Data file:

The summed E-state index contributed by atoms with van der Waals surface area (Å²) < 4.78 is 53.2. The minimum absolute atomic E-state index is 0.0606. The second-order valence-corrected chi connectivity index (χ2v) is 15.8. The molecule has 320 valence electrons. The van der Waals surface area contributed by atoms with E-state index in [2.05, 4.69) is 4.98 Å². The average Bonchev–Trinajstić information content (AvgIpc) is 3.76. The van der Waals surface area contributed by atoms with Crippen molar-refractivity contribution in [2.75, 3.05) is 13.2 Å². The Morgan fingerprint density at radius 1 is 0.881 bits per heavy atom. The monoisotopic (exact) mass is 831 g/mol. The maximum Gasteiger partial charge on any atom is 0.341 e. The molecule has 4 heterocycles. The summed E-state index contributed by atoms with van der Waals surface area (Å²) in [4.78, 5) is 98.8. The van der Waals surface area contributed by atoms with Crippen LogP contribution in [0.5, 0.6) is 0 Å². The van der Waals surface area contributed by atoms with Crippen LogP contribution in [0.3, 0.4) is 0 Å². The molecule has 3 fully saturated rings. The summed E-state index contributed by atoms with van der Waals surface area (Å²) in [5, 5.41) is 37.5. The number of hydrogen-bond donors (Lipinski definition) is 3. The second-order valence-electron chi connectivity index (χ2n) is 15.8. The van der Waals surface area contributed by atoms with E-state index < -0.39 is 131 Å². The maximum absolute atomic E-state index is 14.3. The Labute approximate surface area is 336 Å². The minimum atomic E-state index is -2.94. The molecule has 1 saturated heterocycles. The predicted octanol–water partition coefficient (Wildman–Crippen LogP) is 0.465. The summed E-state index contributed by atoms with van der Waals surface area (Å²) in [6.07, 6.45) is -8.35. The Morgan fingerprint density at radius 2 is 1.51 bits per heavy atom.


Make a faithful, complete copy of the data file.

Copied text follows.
The summed E-state index contributed by atoms with van der Waals surface area (Å²) < 4.78 is 53.2. The minimum absolute atomic E-state index is 0.0606. The second-order valence-corrected chi connectivity index (χ2v) is 15.8. The molecule has 320 valence electrons. The van der Waals surface area contributed by atoms with E-state index in [2.05, 4.69) is 4.98 Å². The average Bonchev–Trinajstić information content (AvgIpc) is 3.76. The van der Waals surface area contributed by atoms with Crippen molar-refractivity contribution in [2.75, 3.05) is 13.2 Å². The Morgan fingerprint density at radius 1 is 0.881 bits per heavy atom. The monoisotopic (exact) mass is 831 g/mol. The maximum Gasteiger partial charge on any atom is 0.341 e. The molecule has 4 heterocycles. The summed E-state index contributed by atoms with van der Waals surface area (Å²) in [4.78, 5) is 98.8. The van der Waals surface area contributed by atoms with Crippen LogP contribution in [0.5, 0.6) is 0 Å². The van der Waals surface area contributed by atoms with Crippen LogP contribution in [0.3, 0.4) is 0 Å². The molecule has 3 fully saturated rings. The summed E-state index contributed by atoms with van der Waals surface area (Å²) in [5, 5.41) is 37.5. The number of hydrogen-bond donors (Lipinski definition) is 3. The second-order valence-electron chi connectivity index (χ2n) is 15.8. The van der Waals surface area contributed by atoms with E-state index < -0.39 is 131 Å². The maximum absolute atomic E-state index is 14.3. The Labute approximate surface area is 336 Å². The minimum atomic E-state index is -2.94. The molecule has 1 saturated heterocycles. The predicted octanol–water partition coefficient (Wildman–Crippen LogP) is 0.465. The summed E-state index contributed by atoms with van der Waals surface area (Å²) in [6.07, 6.45) is -8.35. The Morgan fingerprint density at radius 2 is 1.51 bits per heavy atom.